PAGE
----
Beginnings and endings punctuate life in a school, not only the big beginnings and endings in September and June; they also remain a focus of each term, topic and assessment. I have always felt a mixture of both excitement and terror at all of these junctions.
This is a re-blog post originally posted by Stephen Hickman and published with kind permission.
The original post can be found here.
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We must be mindful of the powerful emotional baggage that surrounds beginnings and endings. A teacher must be able to recognise these powerful dynamics within themselves and the students. These periods of transition are often a site of significant pain and anxiety as well as an important feature of emotional growth.
New relationships may evoke earlier ones; the unconscious mind holds onto such bodily and emotional states. The feelings of being pushed out at birth and the terror of infantile helplessness are vividly remembered as the infant moves from the familiar to the unfamiliar, from the warmth and containment of the womb to a cold, uncaring outside.
The ‘new’ person can become part of a range of phantasies where they are invested with good and bad qualities. In particular, the teacher-student relationship may reawaken infantile feelings of dependency and helplessness. I am acutely aware of the huge expectations the students have of my courses and me. Sixth Form is invested with the promise of a second chance, there is a tacit understanding that the slate is wiped clean; a fresh start. However, this ‘fresh start’ approach comes often accompanies unrealistic ambitions. I am not an enemy of aspiration, it is an essential part of what we do. Moreover, I am wondering whether there is an idealisation of what Sixth Form might be like and how it will automatically transform students into perfect A-level students who are fully formed independent learners. We know this does not happen overnight and that this process may well be long and difficult involving great resilience from all involved.
Furthermore, any beginning involves the loss of an old relationship, an ending. New relationships may also become entangled with a loss and mourning for a previous relationship. Would they be as good as last year’s group? Would I be as helpful as their previous teachers? Are we your best students ever? Will you remember us? Will they remember me?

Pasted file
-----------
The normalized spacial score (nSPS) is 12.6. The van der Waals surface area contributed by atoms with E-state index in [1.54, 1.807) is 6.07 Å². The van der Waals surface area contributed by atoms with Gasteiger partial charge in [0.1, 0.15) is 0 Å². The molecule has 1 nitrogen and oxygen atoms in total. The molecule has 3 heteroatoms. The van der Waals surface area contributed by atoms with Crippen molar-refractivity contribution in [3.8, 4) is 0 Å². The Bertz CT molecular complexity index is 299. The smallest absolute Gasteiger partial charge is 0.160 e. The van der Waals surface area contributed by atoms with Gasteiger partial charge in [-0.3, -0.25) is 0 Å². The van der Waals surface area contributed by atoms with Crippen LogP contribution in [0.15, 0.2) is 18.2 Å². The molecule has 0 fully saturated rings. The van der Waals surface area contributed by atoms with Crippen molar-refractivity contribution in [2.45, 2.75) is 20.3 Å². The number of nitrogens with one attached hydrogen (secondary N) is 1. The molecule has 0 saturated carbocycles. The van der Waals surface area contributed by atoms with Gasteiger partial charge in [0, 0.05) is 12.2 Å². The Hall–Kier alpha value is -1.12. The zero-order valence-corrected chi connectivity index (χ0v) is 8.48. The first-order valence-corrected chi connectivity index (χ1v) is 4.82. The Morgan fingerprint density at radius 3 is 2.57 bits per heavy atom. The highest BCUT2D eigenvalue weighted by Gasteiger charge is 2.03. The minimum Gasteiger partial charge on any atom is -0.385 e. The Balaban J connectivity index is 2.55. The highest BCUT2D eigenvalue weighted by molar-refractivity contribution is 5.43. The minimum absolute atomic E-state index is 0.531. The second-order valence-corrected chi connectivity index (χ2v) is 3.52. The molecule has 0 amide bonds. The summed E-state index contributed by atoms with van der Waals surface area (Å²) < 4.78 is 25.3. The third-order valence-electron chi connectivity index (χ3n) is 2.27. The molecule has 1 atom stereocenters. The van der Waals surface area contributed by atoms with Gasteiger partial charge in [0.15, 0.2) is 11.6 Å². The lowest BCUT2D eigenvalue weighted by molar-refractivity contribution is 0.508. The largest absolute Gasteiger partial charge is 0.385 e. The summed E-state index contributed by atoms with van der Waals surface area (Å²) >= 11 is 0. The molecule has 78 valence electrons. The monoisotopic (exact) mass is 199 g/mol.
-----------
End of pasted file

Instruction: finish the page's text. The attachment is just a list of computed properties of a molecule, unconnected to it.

With this in mind, I wondered whether it was ever possible to have a fresh start or whether the echoes of previous relationships may interfere with new ones. I reflected that my difficulties with beginnings might be a powerful communication about the complex emotional agenda that accompanies all beginnings.
“For if we are too frightened to allow ourselves to be open enough to have an emotional experience of newness we also shut ourselves off from the perception of something different, from discovering something new, producing anything fresh. If, however, we do not thus rigidify our thinking and affects, we pay the price of the agony of helplessness, confusion, dread of the unknown – of being in a state of beginning once more” (Salzberger-Wittenberg,1999, p.9).
We must also be mindful of the anxieties that accompany endings. The ability to bear loss will depend on ones previous experiences of separation. Separation involves feelings of loss, frustration, anger and anxiety. The loss may evoke earlier feelings of helplessness, chaos and panic, which exist in the mother-infant relationship. The mother’s ability to wean the baby gently, bear some of these unbearable feelings will provide a sense of containment and an internal capacity to contain these fears. It seems clear that the good-enough teacher must be able to offer a sense of containment during vulnerable periods.
The unconscious mind may hold onto a range of phantasies surrounding the separation. They may hold persecutory thoughts, such as the teacher does not like me and cannot wait to get rid of me, or the phantasy may involve the denigration of the old relationship and idealisation of a new one. There may be feelings of rivalry and envy about the new group (baby). Ex-students will consistently enquire what my new group is like and whether they are as good as they were? Likewise, I always ask whether they are getting enough support from their new institution.
Clearly, there are painful emotions surrounding endings and they are evidence of the powerful relationship a teacher can have with the students. However, it may also be a time to test what has been learnt. A good ending seems a pre-requisite for the emotional health of students and staff alike. A good-enough teacher should help the students prepare emotionally for the end. As a teacher I always wonder what lasting impact I may have had on the students. Whether I have been able to offer something of value? Have I helped them to develop their capacities to cope with the world or are they still too dependent to manage on their own.
Salzberger-Wittenberg, I. (1999) The Emotional Experience of Learning and Teaching. London: Karnac.
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